Watching her plane touch down and Boston slip into view before her freshman year, the Harvard field hockey team’s Shelley Maasdorp had no idea what to expect. Alone in a brand-new country with her family stranded halfway around the globe, Maasdorp had left behind all that she had known and loved and now only saw empty tarmac.
For some people, the prospect of starting anew may have seemed overwhelming. But from the very beginning, Maasdorp was never lonely. She grasped the opportunity to learn about American culture and found comfort in the amity of her teammates. Though it would take her all of freshman year to feel completely comfortable here the amity of her teammates greatly helped to ease this passage.
“Two weeks into preseason I had 20 friends,” Maasdorp said. “It took me my whole freshman year to feel completely comfortable and to learn the culture. The complete openness of the team made me feel instantly welcome.”
Though her native Zimbabwe may still have been thousands of miles away, the senior midfielder quickly found a new home in Cambridge—along with a dazzling field hockey career.
“Shelley Maasdorp is a phenomenol player,” captain midfielder Kate Gannon said.
“On the field she is a go-to playter,” junior midfielder Jen McDavitt added. “I know very few people who can change the face of the game the way Shelley can.”
Maasdorp’s efforts have been recognized around the nation, as she garnered a Third-Team All-American selection last season.
And this year, Maasdorp has emerged as one of the top midfielders in the Ivy League, and leads the conference in goals (12) and points (27). On the No. 18 Crimson (8-4-0, 4-0-0 Ivy), the next closest in these categories is McDavitt, who has three and 17, respectively.
A “dangerous player with the ball,” according to Gannon, her amazing field vision and speed have led the Crimson to first place in the Ivies.
“She has really come into her own this season, with clutch goals in the games that matter most,” Gannon said.
Maasdorp is the striker on corners and scored all three goals against Yale on Saturday from this crucial position. Of Harvard’s eight victories, Maasdorp has recorded the game-winning goals in six of those contests.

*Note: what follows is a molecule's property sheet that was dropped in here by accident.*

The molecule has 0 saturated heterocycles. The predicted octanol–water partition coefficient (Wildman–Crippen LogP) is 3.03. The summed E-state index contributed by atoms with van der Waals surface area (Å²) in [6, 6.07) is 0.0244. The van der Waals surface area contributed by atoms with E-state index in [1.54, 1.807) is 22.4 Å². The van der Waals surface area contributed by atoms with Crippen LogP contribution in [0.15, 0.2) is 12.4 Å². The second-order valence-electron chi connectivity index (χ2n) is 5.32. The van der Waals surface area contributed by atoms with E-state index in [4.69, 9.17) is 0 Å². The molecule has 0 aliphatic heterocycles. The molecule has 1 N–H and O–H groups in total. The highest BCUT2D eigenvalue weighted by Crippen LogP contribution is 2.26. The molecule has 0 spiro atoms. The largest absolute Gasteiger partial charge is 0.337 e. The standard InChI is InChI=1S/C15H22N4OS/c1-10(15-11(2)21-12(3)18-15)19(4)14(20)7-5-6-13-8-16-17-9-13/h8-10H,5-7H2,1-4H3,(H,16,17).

She is constantly creating new opportunities, pressing the ball forward past would-be defenders. Add to that her unique background, and it is no wonder that she has remained an enigma to her opponents.
“No one knows how to deal with me,” Maasdorp said when describing her “foreign style of play.”
But her value to the Crimson has gone beyond statistics. She is also an integral part of the team dynamic on and off the field. Her ability to pick-up passing patterns has inspired confidence amongst her teammates—and helped them to loosen up and mesh together.
“One of the reasons we can play so well as a team is that we get along so well,” Maasdorp said. “You play best when you just relax and stop being uptight.”
When Maasdorp came here four years ago, she was entering a new life, culture and country. But when she leaves here in the spring, she will be taking with her not only an outstanding field hockey legacy, but also the friendship of 20 girls who have given her a home away from home.
Maasdorp will get a chance to help strengthen that bond when the Crimson faces No. 12 BC (12-4-0) today at 7 p.m. The matchup will be Harvard’s fourth of the season against a ranked opponent.